Charles Lane (1800-1870)

Charles Lane was a political activist, abolitionist, Transcendentalist,  and contributor to The Dial. In 1842, Lane met Bronson Alcott when he had ventured to England in search of people for his communal living experiment. Lane traveled back to Massachusetts with Alcott and became close friends with the other Transcendentalists in the area, namely Thoreau and Emerson. As a Transcendentalist, Lane was known for both his participation in Fruitlands and his political engagement. 

Charles Lane, from Bronson Alcott’s Fruitlands by Clara Endicott Sears. Boston: Houghton Mifflin Company 1915. Page 42.


In May of 1843, Charles Lane and Bronson Alcott purchased a 90 acre area of land in Harvard, Massachusetts and named it Fruitlands. They, along with 12 others, moved onto the farm on June 1st with the intention of creating a new ethical and sustainable way of living.

Fruitlands was designed so that people would not buy property. Land was not something that could be purchased or sold in the eyes of the Fruitlands residents. One of their ultimate goals of the community members was to separate themselves from a capitalistic society that pushed economic industry. As such, people did not acknowledge private property or use paid labor. The residents were to grow all their own food and were not allowed to trade with others outside the property. To be ethical, they refrained from meat in any capacity and adopted a vegan diet of only low processed fruits and vegetables. Amenities like tea and coffee were also strictly prohibited and residents were asked only to wear linen as a way of avoiding cotton products made with slave-labor.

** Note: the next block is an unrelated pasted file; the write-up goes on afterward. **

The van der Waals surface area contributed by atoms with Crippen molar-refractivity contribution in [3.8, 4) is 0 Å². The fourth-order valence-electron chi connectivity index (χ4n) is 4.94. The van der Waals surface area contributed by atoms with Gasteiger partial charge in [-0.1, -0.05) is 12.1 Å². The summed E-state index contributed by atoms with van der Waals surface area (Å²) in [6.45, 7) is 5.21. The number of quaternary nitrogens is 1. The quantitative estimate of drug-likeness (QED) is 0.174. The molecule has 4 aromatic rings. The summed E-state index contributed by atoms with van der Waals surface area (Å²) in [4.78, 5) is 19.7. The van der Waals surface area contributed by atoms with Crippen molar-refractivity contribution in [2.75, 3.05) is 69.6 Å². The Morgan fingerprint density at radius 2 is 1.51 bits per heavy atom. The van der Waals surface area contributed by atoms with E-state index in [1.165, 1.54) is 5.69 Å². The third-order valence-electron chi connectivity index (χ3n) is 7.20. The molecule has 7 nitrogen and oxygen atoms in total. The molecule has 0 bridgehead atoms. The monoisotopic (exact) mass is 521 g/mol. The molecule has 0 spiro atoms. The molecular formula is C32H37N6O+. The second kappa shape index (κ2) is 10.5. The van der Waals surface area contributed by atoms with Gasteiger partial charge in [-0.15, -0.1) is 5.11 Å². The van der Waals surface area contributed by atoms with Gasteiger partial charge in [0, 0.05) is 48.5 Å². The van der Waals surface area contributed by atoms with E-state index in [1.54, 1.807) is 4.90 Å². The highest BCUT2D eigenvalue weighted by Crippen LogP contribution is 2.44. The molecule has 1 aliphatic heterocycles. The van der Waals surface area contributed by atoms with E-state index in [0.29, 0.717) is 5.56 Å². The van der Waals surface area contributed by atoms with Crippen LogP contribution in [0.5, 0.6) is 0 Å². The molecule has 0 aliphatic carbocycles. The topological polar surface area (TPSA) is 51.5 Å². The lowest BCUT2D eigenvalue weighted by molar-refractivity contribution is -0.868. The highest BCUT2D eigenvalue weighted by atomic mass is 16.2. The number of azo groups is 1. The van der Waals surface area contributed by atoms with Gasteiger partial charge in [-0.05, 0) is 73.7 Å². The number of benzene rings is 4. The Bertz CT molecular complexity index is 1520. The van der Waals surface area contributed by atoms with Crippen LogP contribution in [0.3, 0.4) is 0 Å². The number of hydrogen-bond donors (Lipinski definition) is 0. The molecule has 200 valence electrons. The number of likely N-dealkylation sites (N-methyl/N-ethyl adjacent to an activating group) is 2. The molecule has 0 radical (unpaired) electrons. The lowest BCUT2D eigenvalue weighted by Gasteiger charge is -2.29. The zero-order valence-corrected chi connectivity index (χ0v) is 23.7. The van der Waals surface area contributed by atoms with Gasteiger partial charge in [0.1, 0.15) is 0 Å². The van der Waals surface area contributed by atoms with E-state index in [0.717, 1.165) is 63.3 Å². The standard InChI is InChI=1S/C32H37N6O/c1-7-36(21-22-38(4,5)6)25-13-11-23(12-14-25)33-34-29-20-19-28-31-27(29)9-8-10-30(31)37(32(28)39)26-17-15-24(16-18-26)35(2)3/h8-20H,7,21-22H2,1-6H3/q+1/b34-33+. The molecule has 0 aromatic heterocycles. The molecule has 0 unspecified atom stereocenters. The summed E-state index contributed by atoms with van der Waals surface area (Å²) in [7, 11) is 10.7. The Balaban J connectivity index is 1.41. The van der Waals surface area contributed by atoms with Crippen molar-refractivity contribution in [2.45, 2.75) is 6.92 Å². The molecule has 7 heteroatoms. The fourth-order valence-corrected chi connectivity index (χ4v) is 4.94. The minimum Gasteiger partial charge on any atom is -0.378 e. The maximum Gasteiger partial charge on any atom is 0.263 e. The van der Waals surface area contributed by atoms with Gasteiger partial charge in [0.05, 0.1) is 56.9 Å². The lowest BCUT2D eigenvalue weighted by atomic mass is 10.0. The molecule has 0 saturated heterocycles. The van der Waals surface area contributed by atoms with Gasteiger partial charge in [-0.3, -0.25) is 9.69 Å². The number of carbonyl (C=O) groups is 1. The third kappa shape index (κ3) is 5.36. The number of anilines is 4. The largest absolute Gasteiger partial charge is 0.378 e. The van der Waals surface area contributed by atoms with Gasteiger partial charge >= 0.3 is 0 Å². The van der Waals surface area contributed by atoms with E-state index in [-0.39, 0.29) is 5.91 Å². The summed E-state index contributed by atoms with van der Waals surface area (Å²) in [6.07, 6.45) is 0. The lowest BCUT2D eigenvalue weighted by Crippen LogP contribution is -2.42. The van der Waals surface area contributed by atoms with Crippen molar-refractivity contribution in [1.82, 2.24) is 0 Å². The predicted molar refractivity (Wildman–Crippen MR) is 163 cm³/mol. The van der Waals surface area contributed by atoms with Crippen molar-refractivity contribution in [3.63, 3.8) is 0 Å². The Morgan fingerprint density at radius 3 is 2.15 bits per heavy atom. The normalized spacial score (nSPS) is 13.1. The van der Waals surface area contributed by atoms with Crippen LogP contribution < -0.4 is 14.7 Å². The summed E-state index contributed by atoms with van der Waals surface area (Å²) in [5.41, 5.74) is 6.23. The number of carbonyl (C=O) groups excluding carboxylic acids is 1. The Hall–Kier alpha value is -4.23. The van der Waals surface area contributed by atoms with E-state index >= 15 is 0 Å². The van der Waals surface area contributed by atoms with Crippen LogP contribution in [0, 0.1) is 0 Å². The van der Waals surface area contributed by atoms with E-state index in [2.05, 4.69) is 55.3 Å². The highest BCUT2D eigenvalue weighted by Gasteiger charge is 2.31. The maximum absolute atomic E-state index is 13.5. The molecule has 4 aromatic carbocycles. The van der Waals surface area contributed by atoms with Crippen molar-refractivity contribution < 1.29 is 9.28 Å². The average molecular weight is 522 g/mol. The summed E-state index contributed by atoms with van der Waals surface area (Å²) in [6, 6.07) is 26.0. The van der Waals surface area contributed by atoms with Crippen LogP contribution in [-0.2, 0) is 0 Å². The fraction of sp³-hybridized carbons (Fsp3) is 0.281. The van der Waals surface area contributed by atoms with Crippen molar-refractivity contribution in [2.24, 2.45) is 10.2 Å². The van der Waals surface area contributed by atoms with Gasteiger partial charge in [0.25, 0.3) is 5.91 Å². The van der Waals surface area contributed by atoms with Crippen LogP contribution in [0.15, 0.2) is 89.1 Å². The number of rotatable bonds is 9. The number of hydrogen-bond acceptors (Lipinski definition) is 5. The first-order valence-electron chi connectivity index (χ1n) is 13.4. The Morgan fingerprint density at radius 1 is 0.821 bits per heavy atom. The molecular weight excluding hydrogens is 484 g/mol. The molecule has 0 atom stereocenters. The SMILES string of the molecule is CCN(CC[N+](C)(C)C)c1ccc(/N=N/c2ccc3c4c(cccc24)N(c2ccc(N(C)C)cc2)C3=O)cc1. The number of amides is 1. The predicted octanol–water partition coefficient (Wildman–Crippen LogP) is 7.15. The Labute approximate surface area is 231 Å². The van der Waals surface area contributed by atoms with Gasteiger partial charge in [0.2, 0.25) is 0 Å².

This lifestyle did not prove to be particularly viable as Fruitlands did not survive through the winter. Fruitland’s demise was primarily caused by a major food shortage as the residents had a very limited diet and could not rely on many preserved products. Lane casted blame onto Alcott for the failed experiment, saying that Alcott’s optimism was too misleading.


Political Engagement

Lane was also known as an activist. When Bronson Alcott was arrested in 1843, both Lane and Thoreau made a plan to agitate the state further, protesting Alcott’s arrest. However, when the two arrived at the Concord Lyceum that night, they found that Alcott had already been released. While Thoreau was disappointed to see that someone had paid Alcott’s taxes and felt defeated, Lane still wanted to make a statement. After the lecture of the evening, Lane spoke with outrage about what happened to Alcott and proposed that tax money should not be used towards endeavors that perpetuate slavery. While not many were convinced by Lane’s argument, Thoreau certainly was. Thoreau supported Lane when he too stopped paying his taxes that December and was sent to the Middlesex County Jail. Furthermore, Thoreau took inspiration from Alcott and Lane’s peaceful protest, and the notion of peaceful resistance is the foundation of Thoreau’s essay “Civil Disobedience.”

Charles Lane’s Writing: 

The Consociate Family Life 

Contributions to the Dial